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Visiting Colleges

Upcoming College/Career Visits

It is beneficial to begin the process of becoming familiar with a variety of colleges early. It is recommended that you start this process during the 10th & 11th grades, rather than wait until the fall of your senior year. Why pay to apply to colleges you might not like at all once you see them? First visits can be as simple as driving through campuses whenever possible—such as, while in route to a sporting event or on your way to your spring or summer break vacation destination.
 

Tip: College Reps visit Santa Cruz High in the fall. Be sure to check the Counseling and Career Center for a list of scheduled College Rep Visits.

When you have narrowed your search to colleges you wish to formally visit, take advantage of available college tours. College websites, many of which are listed on our College Search Page, typically provide information about arranging a tour.

The campus tour is the ideal time to ask questions of your student guide that you don’t want to ask an admissions department interviewer, especially questions to which you feel you would get a more “up front” answer from a student. Since the guide works for the university and might feel obligated to give positive responses only, it is also a good idea to speak with students who attend the college as well. Plan to have lunch or coffee in a common area and talk to students sitting near your table or while standing in line. Questions to ask can be divided into four areas as follows:

Academic Questions

 

  • Do professors teach most freshmen courses, or do graduate students do much of the teaching?

  • What is the attitude of most professors toward students? Are they friendly? Accessible? Willing to give extra help?

  • How hard do you have to work to be successful?

  • Some colleges are doing a lot these days in the area of career counseling. How does this college stack up? Is there a Career Planning and Placement Center on campus? What percentage of graduates got jobs last year? What percentage of graduates go on to professional or graduate schools?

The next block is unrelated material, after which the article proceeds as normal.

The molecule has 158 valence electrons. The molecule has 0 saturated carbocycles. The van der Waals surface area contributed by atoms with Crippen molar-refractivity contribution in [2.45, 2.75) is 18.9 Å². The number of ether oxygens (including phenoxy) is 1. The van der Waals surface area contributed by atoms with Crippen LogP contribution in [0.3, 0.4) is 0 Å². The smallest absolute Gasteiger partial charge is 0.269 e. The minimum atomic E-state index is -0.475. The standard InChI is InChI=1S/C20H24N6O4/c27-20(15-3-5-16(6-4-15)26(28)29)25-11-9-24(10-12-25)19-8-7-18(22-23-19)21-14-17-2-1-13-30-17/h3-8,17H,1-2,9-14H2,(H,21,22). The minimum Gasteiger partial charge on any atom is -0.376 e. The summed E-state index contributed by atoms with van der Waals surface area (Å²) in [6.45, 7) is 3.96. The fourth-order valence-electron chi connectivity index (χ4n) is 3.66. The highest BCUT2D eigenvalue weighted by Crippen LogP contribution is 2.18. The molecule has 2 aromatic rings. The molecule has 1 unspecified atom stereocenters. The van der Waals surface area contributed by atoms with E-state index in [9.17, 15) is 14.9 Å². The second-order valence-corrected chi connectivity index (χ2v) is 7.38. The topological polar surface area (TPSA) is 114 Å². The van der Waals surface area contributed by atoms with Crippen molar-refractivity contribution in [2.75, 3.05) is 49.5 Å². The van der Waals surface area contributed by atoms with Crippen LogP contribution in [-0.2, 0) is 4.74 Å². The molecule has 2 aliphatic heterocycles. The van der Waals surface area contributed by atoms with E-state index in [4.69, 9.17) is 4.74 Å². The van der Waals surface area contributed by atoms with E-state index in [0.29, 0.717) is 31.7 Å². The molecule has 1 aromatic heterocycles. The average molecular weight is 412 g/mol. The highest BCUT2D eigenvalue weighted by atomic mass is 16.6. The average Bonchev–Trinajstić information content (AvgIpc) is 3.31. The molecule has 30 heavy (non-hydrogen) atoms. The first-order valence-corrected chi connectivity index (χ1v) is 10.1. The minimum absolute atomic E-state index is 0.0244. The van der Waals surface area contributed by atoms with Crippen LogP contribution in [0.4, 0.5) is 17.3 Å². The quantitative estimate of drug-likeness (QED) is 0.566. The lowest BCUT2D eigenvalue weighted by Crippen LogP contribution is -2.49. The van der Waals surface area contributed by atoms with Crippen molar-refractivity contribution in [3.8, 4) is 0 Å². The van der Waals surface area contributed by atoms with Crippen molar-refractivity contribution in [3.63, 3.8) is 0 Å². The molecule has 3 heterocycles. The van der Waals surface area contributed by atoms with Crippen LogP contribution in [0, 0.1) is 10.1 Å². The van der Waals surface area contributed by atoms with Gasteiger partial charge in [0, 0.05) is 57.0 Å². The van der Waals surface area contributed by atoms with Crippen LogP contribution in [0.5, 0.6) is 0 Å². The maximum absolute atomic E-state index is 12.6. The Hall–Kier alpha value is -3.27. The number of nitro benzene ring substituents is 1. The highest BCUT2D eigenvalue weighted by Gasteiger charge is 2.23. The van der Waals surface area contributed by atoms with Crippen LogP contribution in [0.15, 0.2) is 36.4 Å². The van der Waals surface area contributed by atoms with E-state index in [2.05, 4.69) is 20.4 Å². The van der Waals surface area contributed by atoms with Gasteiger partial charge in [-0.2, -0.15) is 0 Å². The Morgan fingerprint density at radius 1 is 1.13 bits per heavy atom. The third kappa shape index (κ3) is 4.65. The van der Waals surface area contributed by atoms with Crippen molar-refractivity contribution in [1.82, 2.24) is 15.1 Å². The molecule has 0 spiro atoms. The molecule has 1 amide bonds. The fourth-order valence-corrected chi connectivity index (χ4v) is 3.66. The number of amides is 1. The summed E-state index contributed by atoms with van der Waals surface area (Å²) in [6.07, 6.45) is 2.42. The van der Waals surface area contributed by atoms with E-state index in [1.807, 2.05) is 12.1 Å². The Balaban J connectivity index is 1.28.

Campus Life Questions

 

  • What do students do on weekends? Do many of them go home? Is the campus empty?

  • What is the situation with regard to drinking and drugs? Can a student be assured of securing a room in a substance-free dorm if desired?

  • Try to visit a residence hall and ask in the resident office for information regarding resident options and food plans.

  • Are there single-sex dorms? If all dorms are coed, do they have single-sex floors within dorms or single sex by room? Are bathrooms coed?

  • Can a student be assured of living on campus each year if s/he so desires?

  • Are there good places nearby to eat, aside from the official dining halls?

  • If the school is not co-ed, what kinds of social arrangements are made?

  • How important are fraternities and sororities in campus life? Does most social life depend on them?

  • Do theatrical companies, orchestras, and other musical groups or outside lecturers come to the campus? If not, are such activities available in town?

  • Are groups in the college community involved in what’s going on in the outside world – politics, international relations, and community service? Or is the atmosphere mostly one of aloofness from such matters?

Questions about the Surrounding Area

 

  • How are relations between the town residents and students?

  • What’s the transportation like between campus and town? (This is particularly important at colleges where freshmen are not allowed to have cars on campus.)

  • Is a large urban area accessible? For urban schools, how safe is the neighborhood?

  • What social or cultural activities are available in the surrounding area?

  • What opportunities exist nearby for hiking, biking or other outdoor activities?

General Questions

 

  • What kinds of help are available—academic, personal, psychological, medical—in case you need them? What about medical insurance for students?

  • How are personal problems handled? For instance, what can you do if you your roommate are not compatible?

  • Are there lots of rules and regulations on dress, conduct, etc. that must be observed?

  • Are there special restrictions for freshmen? For example, parking is not provided for freshmen, all freshmen must live on campus, etc.

  • What do you like most about the college? What do you dislike most?

  • What is the general attitude toward students by the college admissions officers, registrar, dorm managers, assistant deans, and academic advisors? Once admitted and fees are paid, are freshmen considered nuisances or quite the opposite?

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